Why your female clients may retire 30% less wealthy

Despite slightly better investment performance, women have several barriers to wealth creation that male peers do not, says Mercer

Why your female clients may retire 30% less wealthy
Steve Randall

Much has been said about the gender pay gap with stats frequently highlighting only slow progress. A new report shows things do not improve with retirement.

Women, on average, retire (on average) 30% less wealthy than men according to the latest Mercer Retirement Readiness Barometer. That means they face a retirement of reduced income and missing out on standard of living they need.

This analysis follows a report from BMO that found women are less confident in their retirement plans.

Mercer’s research found that the gender savings gap is almost 1% and the average amount of a man’s retirement fund is $100K while for a woman it is $70K. This reflects several factors including the gender pay gap and a greater likelihood of career disruption. The pandemic has also impacted women more than men in general.

All things being equal, except the savings rate, women need to work two years longer than men to be retirement-ready.

“Despite doing everything right relative to their savings, in our analysis we found that due to structural factors, women are retiring less wealthy than men,” says Jillian Kennedy, a Partner at Mercer and the Leader of the firm’s Financial Wellness business. “It’s incumbent on employers to do everything in their power to resolve the retirement savings gap.”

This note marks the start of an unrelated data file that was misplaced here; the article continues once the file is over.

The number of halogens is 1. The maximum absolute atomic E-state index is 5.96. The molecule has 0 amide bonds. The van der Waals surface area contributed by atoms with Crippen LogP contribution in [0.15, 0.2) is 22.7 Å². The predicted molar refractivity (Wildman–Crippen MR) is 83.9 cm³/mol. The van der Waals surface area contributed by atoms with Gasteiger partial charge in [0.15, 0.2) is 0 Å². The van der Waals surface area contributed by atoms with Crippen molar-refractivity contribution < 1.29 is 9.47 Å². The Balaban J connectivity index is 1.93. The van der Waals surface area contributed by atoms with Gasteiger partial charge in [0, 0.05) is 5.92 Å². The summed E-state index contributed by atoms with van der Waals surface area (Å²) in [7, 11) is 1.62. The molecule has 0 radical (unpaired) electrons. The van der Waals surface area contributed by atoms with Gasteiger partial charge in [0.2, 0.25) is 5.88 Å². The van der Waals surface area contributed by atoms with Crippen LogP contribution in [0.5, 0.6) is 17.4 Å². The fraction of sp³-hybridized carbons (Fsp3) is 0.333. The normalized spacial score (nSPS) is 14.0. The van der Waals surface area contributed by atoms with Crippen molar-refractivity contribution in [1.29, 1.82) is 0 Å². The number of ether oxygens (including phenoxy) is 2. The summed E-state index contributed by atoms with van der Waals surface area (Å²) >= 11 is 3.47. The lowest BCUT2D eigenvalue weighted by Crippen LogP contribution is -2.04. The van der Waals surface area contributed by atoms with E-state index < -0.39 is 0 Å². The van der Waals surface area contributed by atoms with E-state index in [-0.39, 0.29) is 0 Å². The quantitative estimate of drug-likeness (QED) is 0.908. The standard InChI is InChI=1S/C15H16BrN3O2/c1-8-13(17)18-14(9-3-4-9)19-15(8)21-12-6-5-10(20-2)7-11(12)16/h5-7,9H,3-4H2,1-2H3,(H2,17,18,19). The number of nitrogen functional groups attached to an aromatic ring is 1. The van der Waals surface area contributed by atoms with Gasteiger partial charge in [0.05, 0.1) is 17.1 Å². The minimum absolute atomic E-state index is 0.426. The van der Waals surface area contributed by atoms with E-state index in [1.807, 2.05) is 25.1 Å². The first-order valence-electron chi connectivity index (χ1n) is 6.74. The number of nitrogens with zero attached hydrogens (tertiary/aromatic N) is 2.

Better investment performance

Mercer also looked at investment performance of 600,000 savings accounts over a 5-year period and found that women do slightly better than men, although just 0.1%.

This is likely to be because women tend to favour diversified solutions within workplace retirement benefit programs. This was the case across all age groups in Mercer’s research.

The report urges employers to do more to address the inequality, highlighting that retirement stress is bad for business due to weaker productivity and morale.

It says that better communication, competitive reviews of plan fees, and considering defaulting plan members to Target Date Funds.

“Financial wellness means giving employees both the knowledge and the ability to chart their financial future,” concludes Kennedy. “It’s not just the right thing to do – it’s the smart thing to do. Organizations that invest will see the impact to their productivity, their workforce morale, and ultimately, their bottom line.”